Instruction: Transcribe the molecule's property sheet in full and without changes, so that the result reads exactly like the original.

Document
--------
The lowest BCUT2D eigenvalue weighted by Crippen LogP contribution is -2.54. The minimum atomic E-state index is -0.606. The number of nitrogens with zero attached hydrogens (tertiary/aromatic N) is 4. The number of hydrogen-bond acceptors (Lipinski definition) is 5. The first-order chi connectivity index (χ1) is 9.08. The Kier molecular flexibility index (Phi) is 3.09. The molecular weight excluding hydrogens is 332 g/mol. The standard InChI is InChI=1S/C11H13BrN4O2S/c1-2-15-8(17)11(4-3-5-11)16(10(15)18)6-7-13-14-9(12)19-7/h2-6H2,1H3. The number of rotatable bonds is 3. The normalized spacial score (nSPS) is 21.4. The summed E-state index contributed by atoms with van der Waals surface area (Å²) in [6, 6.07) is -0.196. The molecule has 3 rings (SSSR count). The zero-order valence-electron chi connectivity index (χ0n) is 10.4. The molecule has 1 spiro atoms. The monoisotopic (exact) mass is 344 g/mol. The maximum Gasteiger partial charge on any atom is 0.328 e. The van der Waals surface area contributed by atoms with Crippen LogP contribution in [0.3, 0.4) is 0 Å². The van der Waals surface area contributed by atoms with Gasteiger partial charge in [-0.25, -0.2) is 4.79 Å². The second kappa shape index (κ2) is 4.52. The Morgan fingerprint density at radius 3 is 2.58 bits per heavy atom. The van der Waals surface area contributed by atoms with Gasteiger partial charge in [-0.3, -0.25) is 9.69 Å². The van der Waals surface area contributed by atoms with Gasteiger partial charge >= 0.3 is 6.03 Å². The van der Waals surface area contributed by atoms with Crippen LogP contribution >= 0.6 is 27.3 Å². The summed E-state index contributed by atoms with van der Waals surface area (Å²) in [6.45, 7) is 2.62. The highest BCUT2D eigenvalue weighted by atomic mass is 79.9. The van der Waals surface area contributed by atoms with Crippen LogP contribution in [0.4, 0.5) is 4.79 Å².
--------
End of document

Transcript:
The lowest BCUT2D eigenvalue weighted by Crippen LogP contribution is -2.54. The minimum atomic E-state index is -0.606. The number of nitrogens with zero attached hydrogens (tertiary/aromatic N) is 4. The number of hydrogen-bond acceptors (Lipinski definition) is 5. The first-order chi connectivity index (χ1) is 9.08. The Kier molecular flexibility index (Phi) is 3.09. The molecular weight excluding hydrogens is 332 g/mol. The standard InChI is InChI=1S/C11H13BrN4O2S/c1-2-15-8(17)11(4-3-5-11)16(10(15)18)6-7-13-14-9(12)19-7/h2-6H2,1H3. The number of rotatable bonds is 3. The normalized spacial score (nSPS) is 21.4. The summed E-state index contributed by atoms with van der Waals surface area (Å²) in [6, 6.07) is -0.196. The molecule has 3 rings (SSSR count). The zero-order valence-electron chi connectivity index (χ0n) is 10.4. The molecule has 1 spiro atoms. The monoisotopic (exact) mass is 344 g/mol. The maximum Gasteiger partial charge on any atom is 0.328 e. The van der Waals surface area contributed by atoms with Crippen LogP contribution in [0.3, 0.4) is 0 Å². The van der Waals surface area contributed by atoms with Gasteiger partial charge in [-0.25, -0.2) is 4.79 Å². The second kappa shape index (κ2) is 4.52. The Morgan fingerprint density at radius 3 is 2.58 bits per heavy atom. The van der Waals surface area contributed by atoms with Gasteiger partial charge in [-0.3, -0.25) is 9.69 Å². The van der Waals surface area contributed by atoms with Gasteiger partial charge >= 0.3 is 6.03 Å². The van der Waals surface area contributed by atoms with Crippen LogP contribution >= 0.6 is 27.3 Å². The summed E-state index contributed by atoms with van der Waals surface area (Å²) in [6.45, 7) is 2.62. The highest BCUT2D eigenvalue weighted by atomic mass is 79.9. The van der Waals surface area contributed by atoms with Crippen LogP contribution in [0.4, 0.5) is 4.79 Å².